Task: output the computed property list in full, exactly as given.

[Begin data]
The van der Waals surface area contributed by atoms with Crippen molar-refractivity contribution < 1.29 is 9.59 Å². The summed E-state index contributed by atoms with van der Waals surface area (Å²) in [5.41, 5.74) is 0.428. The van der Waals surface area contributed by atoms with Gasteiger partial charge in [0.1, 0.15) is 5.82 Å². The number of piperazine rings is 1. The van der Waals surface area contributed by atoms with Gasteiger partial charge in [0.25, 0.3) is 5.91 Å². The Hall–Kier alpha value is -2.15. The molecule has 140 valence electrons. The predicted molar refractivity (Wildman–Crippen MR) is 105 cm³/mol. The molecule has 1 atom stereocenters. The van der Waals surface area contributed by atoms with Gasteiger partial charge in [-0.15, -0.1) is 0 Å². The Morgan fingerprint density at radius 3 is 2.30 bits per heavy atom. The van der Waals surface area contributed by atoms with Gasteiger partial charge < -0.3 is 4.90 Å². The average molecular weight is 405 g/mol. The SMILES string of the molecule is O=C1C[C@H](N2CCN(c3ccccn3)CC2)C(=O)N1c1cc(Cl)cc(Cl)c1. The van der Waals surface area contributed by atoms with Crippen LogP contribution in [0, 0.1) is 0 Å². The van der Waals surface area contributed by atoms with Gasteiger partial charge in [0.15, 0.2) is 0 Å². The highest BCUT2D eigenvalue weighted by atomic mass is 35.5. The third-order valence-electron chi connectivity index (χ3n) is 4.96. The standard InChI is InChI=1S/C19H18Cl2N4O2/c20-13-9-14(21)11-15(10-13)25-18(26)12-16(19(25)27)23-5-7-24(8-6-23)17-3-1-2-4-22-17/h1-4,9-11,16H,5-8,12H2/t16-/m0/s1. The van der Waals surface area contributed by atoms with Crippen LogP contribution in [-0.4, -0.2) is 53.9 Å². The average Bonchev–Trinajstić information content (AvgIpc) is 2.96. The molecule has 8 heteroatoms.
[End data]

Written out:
The van der Waals surface area contributed by atoms with Crippen molar-refractivity contribution < 1.29 is 9.59 Å². The summed E-state index contributed by atoms with van der Waals surface area (Å²) in [5.41, 5.74) is 0.428. The van der Waals surface area contributed by atoms with Gasteiger partial charge in [0.1, 0.15) is 5.82 Å². The number of piperazine rings is 1. The van der Waals surface area contributed by atoms with Gasteiger partial charge in [0.25, 0.3) is 5.91 Å². The Hall–Kier alpha value is -2.15. The molecule has 140 valence electrons. The predicted molar refractivity (Wildman–Crippen MR) is 105 cm³/mol. The molecule has 1 atom stereocenters. The van der Waals surface area contributed by atoms with Gasteiger partial charge in [-0.15, -0.1) is 0 Å². The Morgan fingerprint density at radius 3 is 2.30 bits per heavy atom. The van der Waals surface area contributed by atoms with Gasteiger partial charge < -0.3 is 4.90 Å². The average molecular weight is 405 g/mol. The SMILES string of the molecule is O=C1C[C@H](N2CCN(c3ccccn3)CC2)C(=O)N1c1cc(Cl)cc(Cl)c1. The van der Waals surface area contributed by atoms with Crippen LogP contribution in [0, 0.1) is 0 Å². The van der Waals surface area contributed by atoms with Gasteiger partial charge in [0.15, 0.2) is 0 Å². The highest BCUT2D eigenvalue weighted by atomic mass is 35.5. The third-order valence-electron chi connectivity index (χ3n) is 4.96. The standard InChI is InChI=1S/C19H18Cl2N4O2/c20-13-9-14(21)11-15(10-13)25-18(26)12-16(19(25)27)23-5-7-24(8-6-23)17-3-1-2-4-22-17/h1-4,9-11,16H,5-8,12H2/t16-/m0/s1. The van der Waals surface area contributed by atoms with Crippen LogP contribution in [-0.4, -0.2) is 53.9 Å². The average Bonchev–Trinajstić information content (AvgIpc) is 2.96. The molecule has 8 heteroatoms.